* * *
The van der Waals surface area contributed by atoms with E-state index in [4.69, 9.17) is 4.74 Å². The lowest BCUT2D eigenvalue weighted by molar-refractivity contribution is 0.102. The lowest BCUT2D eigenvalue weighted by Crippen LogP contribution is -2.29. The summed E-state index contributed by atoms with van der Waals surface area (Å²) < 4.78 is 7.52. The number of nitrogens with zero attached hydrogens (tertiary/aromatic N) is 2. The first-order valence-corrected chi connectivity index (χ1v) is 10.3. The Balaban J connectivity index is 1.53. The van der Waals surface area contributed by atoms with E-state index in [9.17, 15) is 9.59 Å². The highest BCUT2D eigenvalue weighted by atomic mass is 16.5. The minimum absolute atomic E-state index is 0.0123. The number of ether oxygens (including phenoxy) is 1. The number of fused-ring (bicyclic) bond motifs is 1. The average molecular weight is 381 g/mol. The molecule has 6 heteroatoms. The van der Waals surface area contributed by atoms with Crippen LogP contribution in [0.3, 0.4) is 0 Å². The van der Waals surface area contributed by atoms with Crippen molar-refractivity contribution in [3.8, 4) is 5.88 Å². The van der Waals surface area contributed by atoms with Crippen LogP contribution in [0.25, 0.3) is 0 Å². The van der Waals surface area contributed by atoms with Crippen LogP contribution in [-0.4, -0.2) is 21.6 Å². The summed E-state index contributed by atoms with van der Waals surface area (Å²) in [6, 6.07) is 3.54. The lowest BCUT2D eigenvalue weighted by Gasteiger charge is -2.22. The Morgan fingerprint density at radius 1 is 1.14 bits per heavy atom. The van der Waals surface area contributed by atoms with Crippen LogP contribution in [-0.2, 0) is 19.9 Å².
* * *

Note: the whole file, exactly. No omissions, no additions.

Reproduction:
The van der Waals surface area contributed by atoms with E-state index in [4.69, 9.17) is 4.74 Å². The lowest BCUT2D eigenvalue weighted by molar-refractivity contribution is 0.102. The lowest BCUT2D eigenvalue weighted by Crippen LogP contribution is -2.29. The summed E-state index contributed by atoms with van der Waals surface area (Å²) < 4.78 is 7.52. The number of nitrogens with zero attached hydrogens (tertiary/aromatic N) is 2. The first-order valence-corrected chi connectivity index (χ1v) is 10.3. The Balaban J connectivity index is 1.53. The van der Waals surface area contributed by atoms with E-state index in [9.17, 15) is 9.59 Å². The highest BCUT2D eigenvalue weighted by atomic mass is 16.5. The minimum absolute atomic E-state index is 0.0123. The number of ether oxygens (including phenoxy) is 1. The number of fused-ring (bicyclic) bond motifs is 1. The average molecular weight is 381 g/mol. The molecule has 6 heteroatoms. The van der Waals surface area contributed by atoms with Crippen LogP contribution in [0.3, 0.4) is 0 Å². The van der Waals surface area contributed by atoms with Crippen molar-refractivity contribution in [3.8, 4) is 5.88 Å². The van der Waals surface area contributed by atoms with Crippen LogP contribution in [0.25, 0.3) is 0 Å². The van der Waals surface area contributed by atoms with Crippen LogP contribution in [-0.4, -0.2) is 21.6 Å². The summed E-state index contributed by atoms with van der Waals surface area (Å²) in [6, 6.07) is 3.54. The lowest BCUT2D eigenvalue weighted by Gasteiger charge is -2.22. The Morgan fingerprint density at radius 1 is 1.14 bits per heavy atom. The van der Waals surface area contributed by atoms with Crippen LogP contribution in [-0.2, 0) is 19.9 Å².